Don’t You Forget About: Pedro Alvarez

Oh, Pedro.  Pedro, Pedro, Pedro.  What have you done to yourself.  Our poor Pirates fan friend Trevon had the misfortune of drafting the big fella last year and, well, he’s still reeling.  Could it be so simple that he was out of shape?

the 'before' picture - baby face

Looking at Alvarez’s 2010 debut season compared to his horrendous 2011, it is odd how many peripherals were so similar, or maybe that makes sense – his rookie season was supposed to be a stepping stone, not the norm.  2010 was a good season, for a rookie.  He was supposed to jump off from there, not roll over and eat it in 2011.  His BABIP dropped almost 70 points, so that helps explain his atrocious average.  His power, both on sight test and the ISO stat, dropped almost in half.  Both of these probably had something to do with the increased GB rate Alvarez experienced.  His GB% jumped almost 10% and his FB rate dropped 14%, which clearly affected his power numbers.  These are the things you can see in the numbers, but more can be seen in watching Alvarez with your own two eyes. He got lazy.  You could see it both in the weight he put on and the swings he took.

I watched many of Alvarez’s regrettable at-bats, so I assumed this was the case.  The internet, in all its wisdom, backed me up on the research side (thank you, fangraphs).  Thanks to the fascination with stats, we now have documentation of the actual swings a batter takes and where the balls they swung at were.  In 2011, the percentage of pitches outside the strike zone Alvarez swung at jumped to 29.9%.  In addition, the rate of CONTACT with those pitches outside the strike zone jumped up to 56.3%.  Overall, he just swung at a lot more pitches.  I’m not smart enough to solve whethere or not all the dips and spike are statistically relevant in an actual math sense, I haven’t done a math problem like that in a long time.  Given the similarities of other peripheral stats and his overall atrociousness (not to mention plain common sense of seeing he got fat and lazy) gives credibility to the idea that maybe all Pedro needs to make a step up – not the BIG step up, mind you- and be productive is a healthy-living offseason and a better eye at the plate (stop swinging at the low outside changeup you goof!  It’s like he’s playing wiffle ball!).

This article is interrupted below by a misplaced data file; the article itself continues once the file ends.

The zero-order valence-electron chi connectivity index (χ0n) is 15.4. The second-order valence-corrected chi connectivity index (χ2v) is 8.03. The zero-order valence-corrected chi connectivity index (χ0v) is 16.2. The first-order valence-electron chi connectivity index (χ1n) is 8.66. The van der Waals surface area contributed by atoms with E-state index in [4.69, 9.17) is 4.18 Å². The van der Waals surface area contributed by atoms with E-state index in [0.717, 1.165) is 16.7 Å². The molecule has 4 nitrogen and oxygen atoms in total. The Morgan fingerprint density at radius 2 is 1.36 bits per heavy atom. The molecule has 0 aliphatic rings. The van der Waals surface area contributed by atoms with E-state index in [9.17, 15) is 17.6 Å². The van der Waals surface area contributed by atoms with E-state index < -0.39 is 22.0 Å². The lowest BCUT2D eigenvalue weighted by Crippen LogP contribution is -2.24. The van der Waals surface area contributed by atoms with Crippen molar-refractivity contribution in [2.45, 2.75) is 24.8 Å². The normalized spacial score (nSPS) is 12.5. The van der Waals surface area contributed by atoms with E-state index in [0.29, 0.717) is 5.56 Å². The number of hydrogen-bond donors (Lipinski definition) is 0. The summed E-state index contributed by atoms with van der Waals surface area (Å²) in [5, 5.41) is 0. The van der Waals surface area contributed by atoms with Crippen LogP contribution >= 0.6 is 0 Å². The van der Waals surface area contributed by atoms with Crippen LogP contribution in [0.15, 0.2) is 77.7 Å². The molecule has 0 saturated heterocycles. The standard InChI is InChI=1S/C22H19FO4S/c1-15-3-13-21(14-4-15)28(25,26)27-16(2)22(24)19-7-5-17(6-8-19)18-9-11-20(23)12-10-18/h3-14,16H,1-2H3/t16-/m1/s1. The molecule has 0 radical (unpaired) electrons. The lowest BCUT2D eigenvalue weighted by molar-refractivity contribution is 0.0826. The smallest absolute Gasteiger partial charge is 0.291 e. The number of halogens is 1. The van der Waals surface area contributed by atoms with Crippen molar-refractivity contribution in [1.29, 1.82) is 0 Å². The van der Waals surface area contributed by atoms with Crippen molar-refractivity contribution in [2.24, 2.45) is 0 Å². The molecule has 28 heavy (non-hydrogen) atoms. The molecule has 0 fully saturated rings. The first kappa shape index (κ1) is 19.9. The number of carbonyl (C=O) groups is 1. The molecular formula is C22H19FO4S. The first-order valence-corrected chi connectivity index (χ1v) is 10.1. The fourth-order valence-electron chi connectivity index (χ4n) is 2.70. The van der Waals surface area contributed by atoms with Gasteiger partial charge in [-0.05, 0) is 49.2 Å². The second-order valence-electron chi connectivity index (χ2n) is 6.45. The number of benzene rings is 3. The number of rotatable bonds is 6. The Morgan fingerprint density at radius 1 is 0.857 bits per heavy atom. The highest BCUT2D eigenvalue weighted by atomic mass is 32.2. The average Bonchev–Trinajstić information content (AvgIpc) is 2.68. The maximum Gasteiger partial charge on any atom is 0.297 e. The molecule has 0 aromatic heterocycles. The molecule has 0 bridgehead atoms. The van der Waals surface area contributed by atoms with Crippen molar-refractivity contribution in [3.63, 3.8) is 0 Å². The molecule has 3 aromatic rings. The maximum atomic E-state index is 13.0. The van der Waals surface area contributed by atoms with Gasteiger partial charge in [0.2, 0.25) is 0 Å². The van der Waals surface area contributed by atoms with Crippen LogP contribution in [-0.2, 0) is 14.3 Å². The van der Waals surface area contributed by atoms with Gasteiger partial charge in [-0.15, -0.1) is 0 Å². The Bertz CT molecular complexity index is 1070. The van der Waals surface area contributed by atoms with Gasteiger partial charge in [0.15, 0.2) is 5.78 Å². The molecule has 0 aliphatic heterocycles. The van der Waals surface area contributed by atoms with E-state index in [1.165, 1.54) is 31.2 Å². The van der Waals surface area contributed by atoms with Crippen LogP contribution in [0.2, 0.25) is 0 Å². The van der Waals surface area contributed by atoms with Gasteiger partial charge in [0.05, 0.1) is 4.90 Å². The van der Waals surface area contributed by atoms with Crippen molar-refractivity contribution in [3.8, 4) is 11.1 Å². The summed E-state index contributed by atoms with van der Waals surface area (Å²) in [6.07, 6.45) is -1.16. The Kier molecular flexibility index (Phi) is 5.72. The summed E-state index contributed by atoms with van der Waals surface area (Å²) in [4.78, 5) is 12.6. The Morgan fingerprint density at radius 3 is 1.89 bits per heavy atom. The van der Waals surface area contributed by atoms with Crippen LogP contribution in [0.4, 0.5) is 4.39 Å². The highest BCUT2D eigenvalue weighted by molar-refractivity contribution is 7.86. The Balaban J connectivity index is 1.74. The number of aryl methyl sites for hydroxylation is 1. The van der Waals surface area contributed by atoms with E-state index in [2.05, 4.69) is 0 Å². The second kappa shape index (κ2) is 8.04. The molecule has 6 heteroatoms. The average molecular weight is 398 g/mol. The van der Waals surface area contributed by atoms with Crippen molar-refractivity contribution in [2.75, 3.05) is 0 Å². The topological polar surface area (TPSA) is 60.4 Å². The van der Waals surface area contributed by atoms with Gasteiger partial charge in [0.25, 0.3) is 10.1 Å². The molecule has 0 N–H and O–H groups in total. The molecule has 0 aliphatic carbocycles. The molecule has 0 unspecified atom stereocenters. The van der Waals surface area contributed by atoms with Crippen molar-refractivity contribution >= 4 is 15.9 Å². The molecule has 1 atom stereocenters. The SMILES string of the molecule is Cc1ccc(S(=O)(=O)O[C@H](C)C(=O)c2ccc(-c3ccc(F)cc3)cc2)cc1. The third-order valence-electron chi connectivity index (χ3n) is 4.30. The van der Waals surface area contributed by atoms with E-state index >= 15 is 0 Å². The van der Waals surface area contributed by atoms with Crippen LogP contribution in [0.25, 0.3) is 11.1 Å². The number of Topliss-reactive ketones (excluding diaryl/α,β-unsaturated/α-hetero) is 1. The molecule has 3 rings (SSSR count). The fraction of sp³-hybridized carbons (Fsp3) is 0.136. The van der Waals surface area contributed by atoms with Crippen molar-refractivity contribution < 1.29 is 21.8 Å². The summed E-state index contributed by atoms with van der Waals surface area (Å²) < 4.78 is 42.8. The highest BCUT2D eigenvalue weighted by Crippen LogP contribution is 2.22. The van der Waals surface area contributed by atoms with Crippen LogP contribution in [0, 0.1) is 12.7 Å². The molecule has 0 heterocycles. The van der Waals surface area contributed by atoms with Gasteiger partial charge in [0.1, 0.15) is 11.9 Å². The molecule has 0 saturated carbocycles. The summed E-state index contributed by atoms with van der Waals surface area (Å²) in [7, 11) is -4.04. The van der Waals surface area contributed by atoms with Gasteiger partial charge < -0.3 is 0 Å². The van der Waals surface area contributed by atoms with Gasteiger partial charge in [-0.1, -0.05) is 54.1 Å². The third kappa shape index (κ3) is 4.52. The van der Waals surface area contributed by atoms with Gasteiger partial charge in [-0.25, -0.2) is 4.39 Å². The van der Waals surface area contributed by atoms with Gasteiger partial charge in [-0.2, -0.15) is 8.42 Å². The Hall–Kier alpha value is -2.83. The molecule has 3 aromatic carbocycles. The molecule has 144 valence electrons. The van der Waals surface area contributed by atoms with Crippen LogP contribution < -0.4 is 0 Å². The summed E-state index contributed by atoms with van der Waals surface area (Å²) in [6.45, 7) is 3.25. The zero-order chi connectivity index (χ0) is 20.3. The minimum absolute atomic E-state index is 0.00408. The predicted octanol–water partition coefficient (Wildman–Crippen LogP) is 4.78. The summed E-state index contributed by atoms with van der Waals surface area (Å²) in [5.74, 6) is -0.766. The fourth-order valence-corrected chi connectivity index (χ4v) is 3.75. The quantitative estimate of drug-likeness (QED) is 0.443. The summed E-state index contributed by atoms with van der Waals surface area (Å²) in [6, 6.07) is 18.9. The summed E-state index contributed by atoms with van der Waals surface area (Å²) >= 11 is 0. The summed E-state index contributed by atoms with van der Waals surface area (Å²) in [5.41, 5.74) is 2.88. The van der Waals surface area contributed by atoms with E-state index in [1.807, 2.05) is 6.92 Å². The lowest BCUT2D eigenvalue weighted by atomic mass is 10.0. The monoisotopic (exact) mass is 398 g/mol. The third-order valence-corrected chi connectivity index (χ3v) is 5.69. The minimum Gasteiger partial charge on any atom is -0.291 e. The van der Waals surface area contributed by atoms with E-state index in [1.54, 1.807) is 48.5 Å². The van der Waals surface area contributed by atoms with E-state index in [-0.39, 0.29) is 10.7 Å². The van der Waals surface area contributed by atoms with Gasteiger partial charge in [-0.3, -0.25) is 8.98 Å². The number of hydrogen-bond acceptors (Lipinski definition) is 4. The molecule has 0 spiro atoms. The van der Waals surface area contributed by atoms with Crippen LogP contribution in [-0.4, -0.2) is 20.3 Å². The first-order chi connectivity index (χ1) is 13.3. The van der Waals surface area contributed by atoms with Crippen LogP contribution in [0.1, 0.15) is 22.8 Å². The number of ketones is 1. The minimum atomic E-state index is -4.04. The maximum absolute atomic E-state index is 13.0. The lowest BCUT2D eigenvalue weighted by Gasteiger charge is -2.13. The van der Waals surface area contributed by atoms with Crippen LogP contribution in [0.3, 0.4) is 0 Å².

Are we left with a .250-2.260 hitter capable of hitting 20 homers?  His minor league trajectory and overall pedigree led us to believe he was going to be in a higher tier, hitting .280 with 30 homers and 100 RBI once the Pirates became legitimized.  Part of the problem is the unproven nature of the Pirates lineup, sure, but Andrew McCutchen, Neil Walker, even Jose Tabata and Garret Jones, are solid players.  And all of them have made considerable steps forward as major league hitters.  Pedro Alvarez needs to get his act together – there will be no sleeper posts next year if he doesn’t improve.  But 2012 is a new season, a new slate (hopefully a more fit slate, too).

So for 2012, don’t you forget about Pedro Alvarez.

-w

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Filed under Baseball, Fantasy Baseball, MLB, Posted, Put Up or Shut Up, Sleepers, third base

Closers – Can’t Live With ’em, Can’t Win Without ’em

 

As I’ve talked about, I hate closers. Let us start off with that simple fact. Every time I try to go big with one they end up biting me in the rear. So I punt them, then go to the scrap heap or the last 5 rounds. It’s just my way of coping. So every year I am acutely aware of closer situations on mediocre and bad teams, as they are my favorite place to pick up saves. This year figures to be no different, with uncertainty in the air for some teams and certainty (that they’ll be bad) on other teams.  Bad and mediocre teams inherently play closer games, especially ones with a decent pitcher or two (like, say the team I just wrote up, the Diamondbacks).  Notice it’s closer as in fewer runs, not ‘Closer’ games for the back end of the bullpen, though the play on words is not lost on me.  So without further ado and a distinct lack of jibberjabber, here’s a list of guys and situations to be aware of in the late rounds when you’re scavenging for saves…

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J.J. Putz